Sunday, September 24, 2006

Recent London Excursions

Over the past few weeks, I've had the opportunity to see many more sites of London. Westminster Abbey was a nice highlight. There are many kings/queens, statesmen, and literary figures burried here such as Chaucer, Robert Browning, Henry VII, Elizabeth I, King James the same one who promoted that version of the Bible, amongst others.

I also got a picture in front of Big Ben the clock tower for the houses of Parliment. While there, I took a tour of the houses of Parliment which used to be a palace as well. Here both the House of Commons (elected officials) and the House of Lords operate. The UK does not have a constitution and as such has a relatively flexible legislative system which can be adapted as lawmakers find necessary.

The London Tower is what some would consider a castle. It is a series of towers and large buildings which comprise essentially, a small settlement from which quite a few kings and queens ruled (most notably King Henry VIII). This castle is located right off of the Thames river and provided easy access for going out to sea or where ever the king fancied. The crown jewels are housed here as well. Some local residents of the tower are a group of 9 ravens of whom it is said if they ever fly away, the British empire will fall. They and their ancestors have inhabited the Tower for several hundred years. Right across (literally) the river is the London Bridge. It wasn't exactly falling down and seemed well intact so I'm not sure where the song's writer got his information. Check out pictures at the links at the end of the blog.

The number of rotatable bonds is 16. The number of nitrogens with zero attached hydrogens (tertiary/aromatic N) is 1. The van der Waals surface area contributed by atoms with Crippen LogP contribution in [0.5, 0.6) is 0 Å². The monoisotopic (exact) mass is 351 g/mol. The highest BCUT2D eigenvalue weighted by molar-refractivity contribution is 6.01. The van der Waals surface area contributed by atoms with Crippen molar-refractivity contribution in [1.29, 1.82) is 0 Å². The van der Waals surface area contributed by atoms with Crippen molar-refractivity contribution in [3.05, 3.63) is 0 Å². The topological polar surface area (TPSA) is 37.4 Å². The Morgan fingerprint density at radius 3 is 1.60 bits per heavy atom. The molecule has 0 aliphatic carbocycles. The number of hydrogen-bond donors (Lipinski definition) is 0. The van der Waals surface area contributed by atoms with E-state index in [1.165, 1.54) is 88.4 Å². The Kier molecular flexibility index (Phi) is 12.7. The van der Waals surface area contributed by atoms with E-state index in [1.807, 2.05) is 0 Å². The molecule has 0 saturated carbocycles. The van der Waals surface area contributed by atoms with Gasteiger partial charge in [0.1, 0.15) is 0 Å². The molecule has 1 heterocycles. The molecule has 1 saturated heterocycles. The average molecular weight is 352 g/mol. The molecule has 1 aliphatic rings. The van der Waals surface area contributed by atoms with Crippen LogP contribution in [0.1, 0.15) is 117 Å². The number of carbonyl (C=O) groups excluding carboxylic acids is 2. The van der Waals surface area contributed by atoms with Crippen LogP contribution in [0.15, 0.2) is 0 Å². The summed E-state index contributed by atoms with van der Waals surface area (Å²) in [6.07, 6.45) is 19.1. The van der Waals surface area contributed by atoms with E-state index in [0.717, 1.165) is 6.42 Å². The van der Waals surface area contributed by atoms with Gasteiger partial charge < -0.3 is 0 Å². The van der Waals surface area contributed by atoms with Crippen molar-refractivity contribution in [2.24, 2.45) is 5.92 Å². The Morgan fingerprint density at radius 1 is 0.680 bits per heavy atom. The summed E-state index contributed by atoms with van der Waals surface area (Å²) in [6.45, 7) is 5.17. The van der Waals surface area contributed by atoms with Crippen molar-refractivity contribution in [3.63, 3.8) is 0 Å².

I also went to a cemetery which contains the graves of John Bunyan, author of Pilgram's Progress, and Daniel Defoe, author of Robinson Crusoe.

Buckingham Palace was a spectacular encounter. It is lavish with amazing decorations and architecture orignally designed by the famous architect John Nash. The royal family lives here when not the summer months during which they go to Scotland. State dinners, events, and other formal occasions occur here throughout the year. I did not plan it but happened to be there for the changing of the guard. Fairly cerimonious with an accompanying band and the traditional red coat and big black hat uniform.

Since it is talked about by many people, I figured I might as well go to Harrod's to see what all the fuss is about. For the uninitiated, Harrod's is a department store in London which I would call something more along the size of a mall. It has 6 floors and covers an entire block. They have pretty much any and everything you can imagine for sale much of which is priced quite high. Restaurants accompany most floors and they even have an opera singer serenading those going up the escalater.

This past week I got to see the inside of a cricket field for the first time. Now, some of you may think, "a cricket field? That's nothing special. Most fields I know of have crickets." However, let me educate you. Cricket is traditionally British sport which is somewhat similar to baseball though games last much longer as much as 5 days with appropriate tea breaks as necessary. Lord's Cricket ground was the field I saw.

What visit to London and the UK would be complete without taking in a Shakespere play? In 1994, some people rebuilt a full size replica of the Globe Theatre close to the Thames river in London. They even have a mosh pit where you can pay 5 pounds for admission. The pit was sold out by the time I arrived but it ended up raining so the covered seat ended up being a good choice. The play was "The Comedy of Errors" and is probably my favorite Shakespere play (quite humorous and entertaining).

Continuing in the literary arts arena, I acheived a personal goal of seeing "The Phantom of the Opera" this past weekend in the West End. The West End is the London equivalent of Broadway in New York and has tremondously talented actors/actresses and set designs. It was much enjoyed and I would do it again if the opportunity presented.

Please view pictures of the previously mentioned sites at:

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